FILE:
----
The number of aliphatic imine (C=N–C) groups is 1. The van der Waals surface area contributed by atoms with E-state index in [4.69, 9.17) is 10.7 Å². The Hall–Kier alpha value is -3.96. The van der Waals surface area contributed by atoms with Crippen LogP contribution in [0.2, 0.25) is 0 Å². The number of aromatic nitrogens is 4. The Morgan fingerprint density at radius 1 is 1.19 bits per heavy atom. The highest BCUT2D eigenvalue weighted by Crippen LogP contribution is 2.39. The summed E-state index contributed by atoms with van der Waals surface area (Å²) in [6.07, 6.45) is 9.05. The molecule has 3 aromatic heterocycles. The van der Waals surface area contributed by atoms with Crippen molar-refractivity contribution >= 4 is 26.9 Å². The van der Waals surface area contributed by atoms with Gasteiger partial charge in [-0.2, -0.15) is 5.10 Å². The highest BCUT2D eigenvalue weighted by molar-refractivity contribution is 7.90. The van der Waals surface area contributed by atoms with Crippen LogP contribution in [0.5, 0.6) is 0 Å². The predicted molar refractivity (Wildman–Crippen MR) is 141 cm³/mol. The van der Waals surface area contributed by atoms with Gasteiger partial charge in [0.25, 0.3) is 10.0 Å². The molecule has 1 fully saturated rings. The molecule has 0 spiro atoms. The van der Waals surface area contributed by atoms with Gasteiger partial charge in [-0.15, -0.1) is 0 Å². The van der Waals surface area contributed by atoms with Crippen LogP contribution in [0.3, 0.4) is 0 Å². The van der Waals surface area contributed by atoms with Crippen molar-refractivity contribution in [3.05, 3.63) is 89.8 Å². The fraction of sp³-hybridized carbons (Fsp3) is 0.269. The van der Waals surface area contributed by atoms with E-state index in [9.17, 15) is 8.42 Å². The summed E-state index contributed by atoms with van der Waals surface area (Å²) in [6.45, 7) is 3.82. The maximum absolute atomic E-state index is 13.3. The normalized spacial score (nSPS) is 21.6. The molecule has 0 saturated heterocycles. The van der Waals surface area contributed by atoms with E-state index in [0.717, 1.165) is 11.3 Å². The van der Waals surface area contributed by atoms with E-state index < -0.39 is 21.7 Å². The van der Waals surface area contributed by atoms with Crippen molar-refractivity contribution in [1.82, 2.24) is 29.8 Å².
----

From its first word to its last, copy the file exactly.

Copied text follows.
The number of aliphatic imine (C=N–C) groups is 1. The van der Waals surface area contributed by atoms with E-state index in [4.69, 9.17) is 10.7 Å². The Hall–Kier alpha value is -3.96. The van der Waals surface area contributed by atoms with Crippen LogP contribution in [0.2, 0.25) is 0 Å². The number of aromatic nitrogens is 4. The Morgan fingerprint density at radius 1 is 1.19 bits per heavy atom. The highest BCUT2D eigenvalue weighted by Crippen LogP contribution is 2.39. The summed E-state index contributed by atoms with van der Waals surface area (Å²) in [6.07, 6.45) is 9.05. The molecule has 3 aromatic heterocycles. The van der Waals surface area contributed by atoms with Crippen molar-refractivity contribution >= 4 is 26.9 Å². The van der Waals surface area contributed by atoms with Gasteiger partial charge in [-0.2, -0.15) is 5.10 Å². The highest BCUT2D eigenvalue weighted by molar-refractivity contribution is 7.90. The van der Waals surface area contributed by atoms with Crippen LogP contribution in [0.5, 0.6) is 0 Å². The predicted molar refractivity (Wildman–Crippen MR) is 141 cm³/mol. The van der Waals surface area contributed by atoms with Gasteiger partial charge in [0.25, 0.3) is 10.0 Å². The molecule has 1 fully saturated rings. The molecule has 0 spiro atoms. The van der Waals surface area contributed by atoms with Gasteiger partial charge in [-0.15, -0.1) is 0 Å². The van der Waals surface area contributed by atoms with Crippen LogP contribution in [0.3, 0.4) is 0 Å². The van der Waals surface area contributed by atoms with Crippen molar-refractivity contribution in [3.05, 3.63) is 89.8 Å². The fraction of sp³-hybridized carbons (Fsp3) is 0.269. The van der Waals surface area contributed by atoms with E-state index in [9.17, 15) is 8.42 Å². The summed E-state index contributed by atoms with van der Waals surface area (Å²) in [6.45, 7) is 3.82. The maximum absolute atomic E-state index is 13.3. The normalized spacial score (nSPS) is 21.6. The molecule has 0 saturated heterocycles. The van der Waals surface area contributed by atoms with E-state index in [0.717, 1.165) is 11.3 Å². The van der Waals surface area contributed by atoms with E-state index < -0.39 is 21.7 Å². The van der Waals surface area contributed by atoms with Crippen molar-refractivity contribution in [1.82, 2.24) is 29.8 Å².